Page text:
In our last newsletter, we detailed the major issues approved in the recent legislative session. That included funding early learning and schools, addressing the PERS unfunded liability, implementing family and medical leave, support for housing initiatives, improving health care, protecting smaller businesses, and improving the environment.
In this report, I want to talk about local projects funded with lottery bonds for economic development.
But first, I need to further address the general working environment in the Capitol. Most news reports have focused on the drama and conflict. But for the most part, Democrats and Republicans worked together, negotiated, compromised, and agreed. I believe that is what most Oregonians expect us to do in Salem.
Of the roughly 2500 bills introduced, less than 800 passed. And of those 800, more than half were approved unanimously and 300 more had support from both parties. Only eight percent of votes, 60 out of 800, broke down along party lines.
About 150 of the measures we passed were part of the two-year balanced state budget. And one of those measures allocated funds from lottery bonds to pay for local projects and economic development. Here are some examples from our district:
$1 million. Neskowin Emergency Egress: This small community in Tillamook County has one road in and out. When the creek rises, families and visitors there are cut off. And when the earthquake arrives and the bridge collapses, there will be no retreat from the tsunami. Senator Betsy Johnson and I worked hard to secure funding for an “Egress” that can support emergency vehicles and emergency traffic. The total cost is about $1.8 million for conduits, tidegates, and passage through the wetlands. When not in critical use, the passage will shift walking and bicycles off the narrow local streets. “Your efforts will make our community safer.” Susan Amort, Neskowin Village.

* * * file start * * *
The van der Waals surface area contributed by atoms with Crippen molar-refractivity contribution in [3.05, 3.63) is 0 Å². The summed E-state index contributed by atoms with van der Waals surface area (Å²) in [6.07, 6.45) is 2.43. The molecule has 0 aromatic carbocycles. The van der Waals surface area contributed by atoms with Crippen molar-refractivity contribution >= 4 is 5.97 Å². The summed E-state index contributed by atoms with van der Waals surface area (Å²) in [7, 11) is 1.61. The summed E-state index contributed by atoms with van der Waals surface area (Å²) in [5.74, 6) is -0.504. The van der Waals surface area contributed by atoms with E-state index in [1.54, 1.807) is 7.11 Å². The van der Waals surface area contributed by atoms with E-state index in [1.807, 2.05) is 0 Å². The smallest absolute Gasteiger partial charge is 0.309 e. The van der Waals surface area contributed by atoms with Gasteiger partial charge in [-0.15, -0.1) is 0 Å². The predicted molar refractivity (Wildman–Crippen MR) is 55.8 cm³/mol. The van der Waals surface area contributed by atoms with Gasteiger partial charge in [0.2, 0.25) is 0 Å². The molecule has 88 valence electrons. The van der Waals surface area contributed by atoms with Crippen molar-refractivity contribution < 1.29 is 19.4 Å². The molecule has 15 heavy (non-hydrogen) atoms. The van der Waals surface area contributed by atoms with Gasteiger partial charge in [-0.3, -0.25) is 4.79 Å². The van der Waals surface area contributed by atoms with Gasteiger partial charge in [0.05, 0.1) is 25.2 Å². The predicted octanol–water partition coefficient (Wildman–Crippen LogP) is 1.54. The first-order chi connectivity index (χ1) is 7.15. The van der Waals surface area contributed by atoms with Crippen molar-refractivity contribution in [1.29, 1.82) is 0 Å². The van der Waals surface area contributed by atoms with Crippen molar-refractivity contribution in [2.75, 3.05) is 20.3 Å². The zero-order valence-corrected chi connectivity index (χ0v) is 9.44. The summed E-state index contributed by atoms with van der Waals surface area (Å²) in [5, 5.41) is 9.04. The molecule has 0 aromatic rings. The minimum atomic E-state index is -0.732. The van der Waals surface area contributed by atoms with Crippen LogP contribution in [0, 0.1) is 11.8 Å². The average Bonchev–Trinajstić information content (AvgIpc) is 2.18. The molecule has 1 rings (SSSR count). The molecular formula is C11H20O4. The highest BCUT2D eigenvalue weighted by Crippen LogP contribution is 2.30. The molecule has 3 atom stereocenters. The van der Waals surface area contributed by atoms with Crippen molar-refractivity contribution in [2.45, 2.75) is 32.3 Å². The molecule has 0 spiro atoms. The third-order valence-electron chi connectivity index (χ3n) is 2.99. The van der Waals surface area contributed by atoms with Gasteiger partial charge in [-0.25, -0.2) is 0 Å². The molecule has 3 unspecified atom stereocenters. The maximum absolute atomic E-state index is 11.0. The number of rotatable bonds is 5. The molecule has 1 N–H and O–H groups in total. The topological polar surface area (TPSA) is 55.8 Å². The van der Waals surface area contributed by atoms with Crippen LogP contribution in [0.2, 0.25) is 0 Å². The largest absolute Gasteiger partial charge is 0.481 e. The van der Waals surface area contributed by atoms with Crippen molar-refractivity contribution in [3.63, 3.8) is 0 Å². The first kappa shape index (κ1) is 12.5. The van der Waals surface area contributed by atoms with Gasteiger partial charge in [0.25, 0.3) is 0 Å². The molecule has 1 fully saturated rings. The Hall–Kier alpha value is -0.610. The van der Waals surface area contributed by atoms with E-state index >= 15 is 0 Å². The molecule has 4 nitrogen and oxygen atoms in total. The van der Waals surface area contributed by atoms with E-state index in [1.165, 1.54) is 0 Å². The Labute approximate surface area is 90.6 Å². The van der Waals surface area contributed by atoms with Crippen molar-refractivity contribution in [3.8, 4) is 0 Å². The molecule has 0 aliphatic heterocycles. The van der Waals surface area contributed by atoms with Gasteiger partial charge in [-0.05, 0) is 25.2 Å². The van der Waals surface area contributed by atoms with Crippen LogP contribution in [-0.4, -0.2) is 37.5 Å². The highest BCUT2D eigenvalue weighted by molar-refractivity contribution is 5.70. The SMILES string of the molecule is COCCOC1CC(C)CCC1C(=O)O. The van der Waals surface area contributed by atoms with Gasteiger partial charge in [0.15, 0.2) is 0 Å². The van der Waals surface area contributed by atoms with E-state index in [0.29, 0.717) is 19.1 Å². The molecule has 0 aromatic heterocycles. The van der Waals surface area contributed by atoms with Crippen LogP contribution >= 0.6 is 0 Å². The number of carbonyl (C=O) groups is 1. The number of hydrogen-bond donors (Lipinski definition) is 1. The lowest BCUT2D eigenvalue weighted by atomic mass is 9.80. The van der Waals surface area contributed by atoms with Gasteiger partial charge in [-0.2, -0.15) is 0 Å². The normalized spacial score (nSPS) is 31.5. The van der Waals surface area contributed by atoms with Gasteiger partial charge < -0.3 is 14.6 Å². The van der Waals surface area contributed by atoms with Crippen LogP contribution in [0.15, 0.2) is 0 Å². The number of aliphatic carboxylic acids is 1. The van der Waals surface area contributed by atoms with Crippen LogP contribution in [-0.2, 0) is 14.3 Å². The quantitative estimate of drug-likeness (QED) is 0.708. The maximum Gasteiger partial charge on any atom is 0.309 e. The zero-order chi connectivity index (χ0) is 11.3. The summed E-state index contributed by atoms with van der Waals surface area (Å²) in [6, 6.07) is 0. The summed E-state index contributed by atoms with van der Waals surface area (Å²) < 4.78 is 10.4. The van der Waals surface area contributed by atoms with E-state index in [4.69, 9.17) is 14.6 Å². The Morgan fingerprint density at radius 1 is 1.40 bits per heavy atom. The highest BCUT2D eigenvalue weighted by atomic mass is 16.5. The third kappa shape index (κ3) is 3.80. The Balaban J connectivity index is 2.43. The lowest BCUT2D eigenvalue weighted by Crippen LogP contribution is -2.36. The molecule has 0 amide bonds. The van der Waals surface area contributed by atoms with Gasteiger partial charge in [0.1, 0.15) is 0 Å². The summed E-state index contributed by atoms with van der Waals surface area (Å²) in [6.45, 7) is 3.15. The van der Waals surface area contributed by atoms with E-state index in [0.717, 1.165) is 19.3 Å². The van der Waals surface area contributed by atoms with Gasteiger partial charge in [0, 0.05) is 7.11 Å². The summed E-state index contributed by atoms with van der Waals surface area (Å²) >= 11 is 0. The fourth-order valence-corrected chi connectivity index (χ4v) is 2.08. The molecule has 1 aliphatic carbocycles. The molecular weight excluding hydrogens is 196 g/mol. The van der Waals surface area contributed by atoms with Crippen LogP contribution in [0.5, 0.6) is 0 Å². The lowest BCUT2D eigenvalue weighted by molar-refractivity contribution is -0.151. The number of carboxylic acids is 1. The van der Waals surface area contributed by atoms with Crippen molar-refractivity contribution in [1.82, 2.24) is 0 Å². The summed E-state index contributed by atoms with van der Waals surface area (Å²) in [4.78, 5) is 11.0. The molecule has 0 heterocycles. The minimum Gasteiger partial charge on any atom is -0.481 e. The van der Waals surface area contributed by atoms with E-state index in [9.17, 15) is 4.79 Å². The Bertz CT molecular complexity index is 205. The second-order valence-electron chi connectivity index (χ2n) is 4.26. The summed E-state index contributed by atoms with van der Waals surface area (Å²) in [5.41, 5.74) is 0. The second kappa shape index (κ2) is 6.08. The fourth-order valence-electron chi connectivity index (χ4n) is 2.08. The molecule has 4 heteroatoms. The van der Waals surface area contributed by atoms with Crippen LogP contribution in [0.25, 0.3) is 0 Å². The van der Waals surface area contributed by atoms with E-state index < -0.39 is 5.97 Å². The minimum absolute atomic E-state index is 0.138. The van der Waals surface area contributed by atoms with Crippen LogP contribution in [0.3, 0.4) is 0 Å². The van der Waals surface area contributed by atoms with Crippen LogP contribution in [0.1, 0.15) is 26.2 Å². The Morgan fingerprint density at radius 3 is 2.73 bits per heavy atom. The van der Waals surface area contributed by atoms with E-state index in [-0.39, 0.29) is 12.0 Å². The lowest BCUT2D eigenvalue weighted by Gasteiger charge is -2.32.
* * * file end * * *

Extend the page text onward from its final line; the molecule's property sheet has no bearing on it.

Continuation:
$4 million. Newport Regional Water and Dam Planning: The current drinking water supply for Newport collects behind one of Oregon’s must seismically vulnerable dams. I lightheartedly suggested to the funding committee this is not about a major earthquake. If a large truck hit a nearby pothole, the dam might collapse. Replacing local dams will cost tens of millions of dollars. Senator Arnie Roblan and I got initial funding that will move the planning process forward on how we get water to residents and visitors. “Thanks for your leadership and support of this critical need.” Dean Sawyer, Mayor of Newport
$1.5 million. Lincoln City Cultural Center Plaza: The Cultural Center in Lincoln City is not just about the performing and visual arts. It is about supporting the retirement industry, serving the tourist industry, and enhancing the growing art entrepreneurial economy. The plaza project will renovate an old parking lot and playground into an outdoor community center with walkways, performance stages, space for a regional outdoor market, and expanded parking. Local fundraising will complete the effort. It will transform the center of Lincoln City for the people who live and work there, and the 9 million cars that drive by each year. “Your leadership will transform Lincoln City and our retirement, tourism, and arts economy.” Nikki Price, LC Cultural Center
$5 million. Oregon Coast Aquarium Improvements & Marine Wildlife Rehab Center: Senator Roblan and I advocated for Oregon’s only marine wildlife rehabilitation center at the Aquarium in Newport. Certainly, the Aquarium supports the tourist economy. But it also aids injured birds and endangered marine animals. With OSU and NOAA next door, this expansion is a good fit in South Beach. Private fundraising will more than double the state investment. “We appreciate all you’ve done to support the Aquarium with our first-time State support.” Carrie Lewis, Oregon Coast Aquarium